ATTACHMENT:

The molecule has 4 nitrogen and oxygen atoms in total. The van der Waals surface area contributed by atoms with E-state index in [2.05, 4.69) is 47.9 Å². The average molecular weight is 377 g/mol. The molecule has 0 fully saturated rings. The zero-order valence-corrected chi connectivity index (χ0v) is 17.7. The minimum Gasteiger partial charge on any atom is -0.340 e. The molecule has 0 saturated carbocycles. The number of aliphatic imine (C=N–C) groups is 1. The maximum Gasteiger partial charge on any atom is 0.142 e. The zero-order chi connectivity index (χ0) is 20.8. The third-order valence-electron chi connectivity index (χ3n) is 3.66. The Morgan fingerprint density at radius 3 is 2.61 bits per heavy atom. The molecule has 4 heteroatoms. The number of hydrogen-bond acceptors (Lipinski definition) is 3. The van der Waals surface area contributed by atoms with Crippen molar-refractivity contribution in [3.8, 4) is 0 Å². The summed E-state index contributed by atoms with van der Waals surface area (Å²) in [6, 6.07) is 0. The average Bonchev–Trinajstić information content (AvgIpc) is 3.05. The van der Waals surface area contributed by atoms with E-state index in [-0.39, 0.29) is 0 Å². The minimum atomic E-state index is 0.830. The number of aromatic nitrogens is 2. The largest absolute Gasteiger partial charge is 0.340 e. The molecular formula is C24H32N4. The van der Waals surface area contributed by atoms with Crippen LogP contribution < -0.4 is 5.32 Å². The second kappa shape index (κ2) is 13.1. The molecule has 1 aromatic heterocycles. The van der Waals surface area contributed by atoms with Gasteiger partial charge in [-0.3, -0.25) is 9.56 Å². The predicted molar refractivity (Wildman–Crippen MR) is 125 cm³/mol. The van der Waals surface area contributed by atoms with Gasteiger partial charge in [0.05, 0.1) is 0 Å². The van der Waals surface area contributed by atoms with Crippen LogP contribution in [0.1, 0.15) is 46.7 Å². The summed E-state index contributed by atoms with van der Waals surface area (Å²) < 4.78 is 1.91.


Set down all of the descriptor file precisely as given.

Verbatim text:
The molecule has 4 nitrogen and oxygen atoms in total. The van der Waals surface area contributed by atoms with E-state index in [2.05, 4.69) is 47.9 Å². The average molecular weight is 377 g/mol. The molecule has 0 fully saturated rings. The zero-order valence-corrected chi connectivity index (χ0v) is 17.7. The minimum Gasteiger partial charge on any atom is -0.340 e. The molecule has 0 saturated carbocycles. The number of aliphatic imine (C=N–C) groups is 1. The maximum Gasteiger partial charge on any atom is 0.142 e. The zero-order chi connectivity index (χ0) is 20.8. The third-order valence-electron chi connectivity index (χ3n) is 3.66. The Morgan fingerprint density at radius 3 is 2.61 bits per heavy atom. The molecule has 4 heteroatoms. The number of hydrogen-bond acceptors (Lipinski definition) is 3. The van der Waals surface area contributed by atoms with Crippen molar-refractivity contribution in [3.8, 4) is 0 Å². The summed E-state index contributed by atoms with van der Waals surface area (Å²) in [6, 6.07) is 0. The average Bonchev–Trinajstić information content (AvgIpc) is 3.05. The van der Waals surface area contributed by atoms with E-state index in [-0.39, 0.29) is 0 Å². The minimum atomic E-state index is 0.830. The number of aromatic nitrogens is 2. The largest absolute Gasteiger partial charge is 0.340 e. The molecular formula is C24H32N4. The van der Waals surface area contributed by atoms with Crippen LogP contribution < -0.4 is 5.32 Å². The second kappa shape index (κ2) is 13.1. The molecule has 1 aromatic heterocycles. The van der Waals surface area contributed by atoms with Gasteiger partial charge in [-0.3, -0.25) is 9.56 Å². The predicted molar refractivity (Wildman–Crippen MR) is 125 cm³/mol. The van der Waals surface area contributed by atoms with Gasteiger partial charge in [0.05, 0.1) is 0 Å². The van der Waals surface area contributed by atoms with Crippen LogP contribution in [0.1, 0.15) is 46.7 Å². The summed E-state index contributed by atoms with van der Waals surface area (Å²) < 4.78 is 1.91.